The law has been a matter of controversy for some time, and French police recently received orders not to arrest women wearing burqas if they are near a mosque.
The ban is a response to the growing Muslim population in France, now at about five million, and both its refusal to assimilate and its increasing demands for rights not accorded to others.
Passed in October, the law forbids Islamic face coverings such as the burqa, a garment that completely covers a woman, leaving a mesh screen for her to see through, and the niqab, which covers everything except the eyes. It is the second such law passed in Europe. In April last year, Belgium banned the burqa and other face veils.
The law passed with support of Right and Left, and the day the ban went into effect, London's Daily Mail reported, signs of approval popped up in town halls. "The Republic lives with its face uncovered," one said.
Breaking the law, as the Associated Press reported, invites a $215 fine and a requirement to attend citizenship classes. Anyone who forces woman to wear a veil goes to jail for a year and could pay a $43,000 fine, which could double if the person being forced to wear the covering is a minor.
Outside Notre Dame cathedral yesterday, police took away two veiled women. One of them was Kenza Drider, a convert to Islam, who claimed the ban was discriminatory. Drider, the AP reported, "calls the ban racist."
She said she would continue to wear her veil to go “shopping, to the post office and to City Hall if necessary. I will under no circumstance stop wearing my veil. If I am warned verbally and must appear before the local prosecutor.... I will appeal to the European Court of Human Rights,” she told AP Television News in Avignon.
The Daily Mail quoted her thusly:
[Wearing the veil] is not an act of provocation. I'm only carrying out my citizens' rights, I'm not committing a crime.... If [the police] ask me for identity papers I'll show them, no problem.
Another protester outside the cathedral, Aisha, a 28-year-old mother of two, shouted, "We view this ban as an assault on our human rights, and those staging counter demonstrations are solely here to cause trouble."
A Muslim activist has told women to ignore the law and wear the veil in an act of civil disobedience, the Daily Mail reported. Said Rachid Nakkaz in a webcast,
The street is the universal home of freedom and nobody should challenge that so long as these woman are not impinging on anyone else's freedom. I am calling on all free women who so wish to wear the veil in the street and engage in civil disobedience.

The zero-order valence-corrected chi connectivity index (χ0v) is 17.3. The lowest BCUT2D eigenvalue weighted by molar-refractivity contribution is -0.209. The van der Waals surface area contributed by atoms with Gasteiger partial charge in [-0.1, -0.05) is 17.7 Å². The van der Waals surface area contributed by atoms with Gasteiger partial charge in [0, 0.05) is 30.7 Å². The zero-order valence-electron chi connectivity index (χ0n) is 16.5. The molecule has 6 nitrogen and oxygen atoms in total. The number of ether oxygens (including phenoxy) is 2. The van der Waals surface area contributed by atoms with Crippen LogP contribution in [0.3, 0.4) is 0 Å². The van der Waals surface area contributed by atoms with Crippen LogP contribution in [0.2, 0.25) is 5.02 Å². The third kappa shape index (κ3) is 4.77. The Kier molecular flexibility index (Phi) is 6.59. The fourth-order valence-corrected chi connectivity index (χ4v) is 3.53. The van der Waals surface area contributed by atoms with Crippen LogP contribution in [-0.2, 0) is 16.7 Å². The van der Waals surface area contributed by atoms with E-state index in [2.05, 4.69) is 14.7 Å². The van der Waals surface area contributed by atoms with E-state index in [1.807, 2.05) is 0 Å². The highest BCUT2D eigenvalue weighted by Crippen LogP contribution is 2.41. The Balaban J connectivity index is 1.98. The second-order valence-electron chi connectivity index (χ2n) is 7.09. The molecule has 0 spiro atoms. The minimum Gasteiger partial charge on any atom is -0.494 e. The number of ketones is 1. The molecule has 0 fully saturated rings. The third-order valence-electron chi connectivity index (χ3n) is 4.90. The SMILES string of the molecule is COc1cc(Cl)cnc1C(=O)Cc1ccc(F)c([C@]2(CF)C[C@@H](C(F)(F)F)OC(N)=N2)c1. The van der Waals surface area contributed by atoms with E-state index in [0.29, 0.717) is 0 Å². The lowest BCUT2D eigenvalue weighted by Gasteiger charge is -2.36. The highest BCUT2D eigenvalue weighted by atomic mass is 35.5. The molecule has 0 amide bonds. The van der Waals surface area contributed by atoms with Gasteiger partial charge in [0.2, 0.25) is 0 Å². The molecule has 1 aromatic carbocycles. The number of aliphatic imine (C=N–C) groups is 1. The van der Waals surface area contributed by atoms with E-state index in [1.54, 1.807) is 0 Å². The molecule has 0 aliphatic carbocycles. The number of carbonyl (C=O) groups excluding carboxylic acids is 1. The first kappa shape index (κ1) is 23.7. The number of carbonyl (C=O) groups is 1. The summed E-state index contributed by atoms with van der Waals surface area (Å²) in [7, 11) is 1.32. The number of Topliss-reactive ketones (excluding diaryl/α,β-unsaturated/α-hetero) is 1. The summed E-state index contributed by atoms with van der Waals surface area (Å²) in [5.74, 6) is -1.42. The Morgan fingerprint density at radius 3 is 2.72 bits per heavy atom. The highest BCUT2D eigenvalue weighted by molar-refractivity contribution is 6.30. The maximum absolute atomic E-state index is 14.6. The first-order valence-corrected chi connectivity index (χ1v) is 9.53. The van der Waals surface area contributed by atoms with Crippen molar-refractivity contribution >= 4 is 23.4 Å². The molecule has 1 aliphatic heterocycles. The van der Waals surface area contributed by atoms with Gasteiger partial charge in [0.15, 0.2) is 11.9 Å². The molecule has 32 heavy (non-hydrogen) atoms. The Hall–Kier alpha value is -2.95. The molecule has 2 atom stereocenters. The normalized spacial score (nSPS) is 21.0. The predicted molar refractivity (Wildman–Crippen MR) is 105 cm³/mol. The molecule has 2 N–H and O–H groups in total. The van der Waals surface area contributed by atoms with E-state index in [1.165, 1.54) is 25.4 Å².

Meanwhile, in London, protesters held signs aloft explaining the goal of those who support the veil. "Shariah 4 France," one said. "Nicolas Sarkozy Burn In Hellfire," declared another.
The terrorist al Qaeda organization, which staged the attacks of September 11, 2001 in this country, warned it would strike France if the ban passed.
Will It Be Enforced?
It appears as if the law may not be enforced. French Interior Minister Claude Guéant ordered police not to arrest women near mosques, and so-called "citizen unveilings" are also prohibited and could lead to the arrest of the unveiler, as it has in one case.
As well, the head of one French police union doesn't think much of trying to enforce the law, the Daily Mail noted. Said Patrice Ribeiro, "I can't see police going to book dozens of veiled women doing their shopping in Venissieux or in Trappes."
Another union official told the AP that police may not use force to remove veils and must call the prosecutor for further legal action if women refuse to do so. According to the AP, "only in very extreme cases, he said, would a woman be jailed for refusal to remove a veil."
Another said the police have more important things to do than chase veils, the Daily Mail reported.
The country already suffers with more than 700 Muslim "no-go" zones where tourists and even police dare not tread.
Guéant recently called for a major reduction in immigration to the country. He also plans to expel upwards of 30,000 illegal immigrants in 2011.
In February, French President Nicolas Sarkozy declared multiculturalism a failure.